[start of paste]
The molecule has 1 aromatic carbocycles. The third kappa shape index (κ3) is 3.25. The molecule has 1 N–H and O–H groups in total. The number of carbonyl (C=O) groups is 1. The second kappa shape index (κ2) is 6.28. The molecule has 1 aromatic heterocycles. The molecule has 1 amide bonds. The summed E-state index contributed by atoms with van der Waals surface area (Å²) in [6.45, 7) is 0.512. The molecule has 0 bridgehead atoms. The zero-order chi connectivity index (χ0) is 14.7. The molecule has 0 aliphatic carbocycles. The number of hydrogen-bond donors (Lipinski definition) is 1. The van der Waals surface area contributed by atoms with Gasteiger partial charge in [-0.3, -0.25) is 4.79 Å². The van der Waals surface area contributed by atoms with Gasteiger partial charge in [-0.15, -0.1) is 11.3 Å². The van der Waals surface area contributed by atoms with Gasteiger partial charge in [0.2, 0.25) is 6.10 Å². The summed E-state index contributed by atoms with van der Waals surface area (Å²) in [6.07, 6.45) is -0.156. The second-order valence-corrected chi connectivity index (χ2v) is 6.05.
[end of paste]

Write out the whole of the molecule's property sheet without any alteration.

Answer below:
The molecule has 1 aromatic carbocycles. The third kappa shape index (κ3) is 3.25. The molecule has 1 N–H and O–H groups in total. The number of carbonyl (C=O) groups is 1. The second kappa shape index (κ2) is 6.28. The molecule has 1 aromatic heterocycles. The molecule has 1 amide bonds. The summed E-state index contributed by atoms with van der Waals surface area (Å²) in [6.45, 7) is 0.512. The molecule has 0 bridgehead atoms. The zero-order chi connectivity index (χ0) is 14.7. The molecule has 0 aliphatic carbocycles. The number of hydrogen-bond donors (Lipinski definition) is 1. The van der Waals surface area contributed by atoms with Gasteiger partial charge in [-0.3, -0.25) is 4.79 Å². The van der Waals surface area contributed by atoms with Gasteiger partial charge in [-0.15, -0.1) is 11.3 Å². The van der Waals surface area contributed by atoms with Gasteiger partial charge in [0.2, 0.25) is 6.10 Å². The summed E-state index contributed by atoms with van der Waals surface area (Å²) in [6.07, 6.45) is -0.156. The second-order valence-corrected chi connectivity index (χ2v) is 6.05.